Now, do not fall into the trap of assuming that every immutable field is automatically an “expectation”. Not everything that is immutable is. Say you have an object that maintains a list of users. You would make the field referencing the list immutable, as you would always need the list itself to exist. (null is not a valid list.) The list may be empty though, which is valid state for an object maintaining a list of users. Note that, because the object’s purpose is to maintain a list of users, the list field is actually (part of) the purpose of the object.

Furthermore, would this list not be part of the object’s purpose, then the list itself would ideally also be read-only/unmodifiable, which means that we are not allowed/able to add or remove items. This is, of course, only relevant if the reference is provided for informational purposes. If you intend to provide a reference meant for updating, then it should (still) be update-enabled.

Conclusion

The silent third characteristic is about embracing the state in a manner that emphasizes a clear distinction between object’s internal state and other external state as dictated by the application/environment, which I here called expectations.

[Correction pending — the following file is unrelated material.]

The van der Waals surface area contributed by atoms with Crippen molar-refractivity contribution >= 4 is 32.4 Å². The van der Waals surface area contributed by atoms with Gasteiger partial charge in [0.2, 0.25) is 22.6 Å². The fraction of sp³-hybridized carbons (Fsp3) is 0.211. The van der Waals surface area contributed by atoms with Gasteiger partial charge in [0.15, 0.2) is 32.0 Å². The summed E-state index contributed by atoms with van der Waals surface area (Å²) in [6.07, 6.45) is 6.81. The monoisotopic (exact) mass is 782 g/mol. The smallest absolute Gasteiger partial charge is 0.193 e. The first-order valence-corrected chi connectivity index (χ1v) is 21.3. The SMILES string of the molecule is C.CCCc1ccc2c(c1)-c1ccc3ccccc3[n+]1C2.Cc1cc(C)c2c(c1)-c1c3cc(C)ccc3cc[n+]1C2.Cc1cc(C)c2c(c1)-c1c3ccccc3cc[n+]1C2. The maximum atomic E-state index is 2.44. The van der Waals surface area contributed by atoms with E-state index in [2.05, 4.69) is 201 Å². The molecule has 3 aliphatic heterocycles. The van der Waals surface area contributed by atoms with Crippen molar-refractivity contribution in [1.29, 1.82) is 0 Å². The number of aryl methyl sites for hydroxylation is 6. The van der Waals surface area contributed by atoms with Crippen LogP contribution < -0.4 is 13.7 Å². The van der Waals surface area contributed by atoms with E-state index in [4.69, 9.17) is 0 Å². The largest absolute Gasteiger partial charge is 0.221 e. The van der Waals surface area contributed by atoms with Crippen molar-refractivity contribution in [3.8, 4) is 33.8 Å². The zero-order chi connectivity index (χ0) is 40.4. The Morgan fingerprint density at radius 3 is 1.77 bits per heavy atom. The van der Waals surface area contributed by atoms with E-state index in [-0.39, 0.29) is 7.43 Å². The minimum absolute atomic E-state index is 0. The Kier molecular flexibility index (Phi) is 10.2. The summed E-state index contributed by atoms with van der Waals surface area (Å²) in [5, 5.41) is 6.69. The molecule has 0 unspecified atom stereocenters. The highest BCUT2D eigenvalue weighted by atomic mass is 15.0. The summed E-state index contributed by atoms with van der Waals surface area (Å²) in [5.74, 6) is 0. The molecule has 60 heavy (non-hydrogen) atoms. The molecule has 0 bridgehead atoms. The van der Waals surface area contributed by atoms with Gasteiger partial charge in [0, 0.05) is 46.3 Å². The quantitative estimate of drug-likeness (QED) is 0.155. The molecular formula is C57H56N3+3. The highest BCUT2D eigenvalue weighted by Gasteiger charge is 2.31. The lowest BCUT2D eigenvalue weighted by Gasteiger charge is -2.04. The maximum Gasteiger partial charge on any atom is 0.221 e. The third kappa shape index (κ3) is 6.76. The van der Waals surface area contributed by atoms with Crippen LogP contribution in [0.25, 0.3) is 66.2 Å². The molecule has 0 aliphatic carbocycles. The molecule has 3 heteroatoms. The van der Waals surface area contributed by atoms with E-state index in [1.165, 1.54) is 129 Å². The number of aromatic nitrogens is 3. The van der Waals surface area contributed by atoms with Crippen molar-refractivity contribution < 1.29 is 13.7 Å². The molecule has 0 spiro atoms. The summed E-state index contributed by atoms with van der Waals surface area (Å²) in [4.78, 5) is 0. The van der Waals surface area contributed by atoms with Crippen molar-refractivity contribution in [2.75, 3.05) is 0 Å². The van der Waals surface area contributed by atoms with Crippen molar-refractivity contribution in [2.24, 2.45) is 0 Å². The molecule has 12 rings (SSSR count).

The internal state of an object is quite a clear and obvious concept. The “external” state that is used to express the expectations of the application for the object in order to “fit in” with the surrounding logic is less obvious and often not recognized as such. By recognizing the third characteristic, we can better leverage the features of the programming language to support/enforce the implementation and simplify reasoning and predictability about source code, and in particular about object implementations. We also help to ensure/improve the concept of single purpose of an object, also known as Single Responsibility Principle.

I am hoping programmers will be able to more clearly distinguish between these variants of state. With recognizing external state we know what to expect from these references, and what guarantees we get. This will ultimately contribute to better understandable and more maintainable software. This article is very much intended as an attempt to better understand software engineering and to share the insights with the world.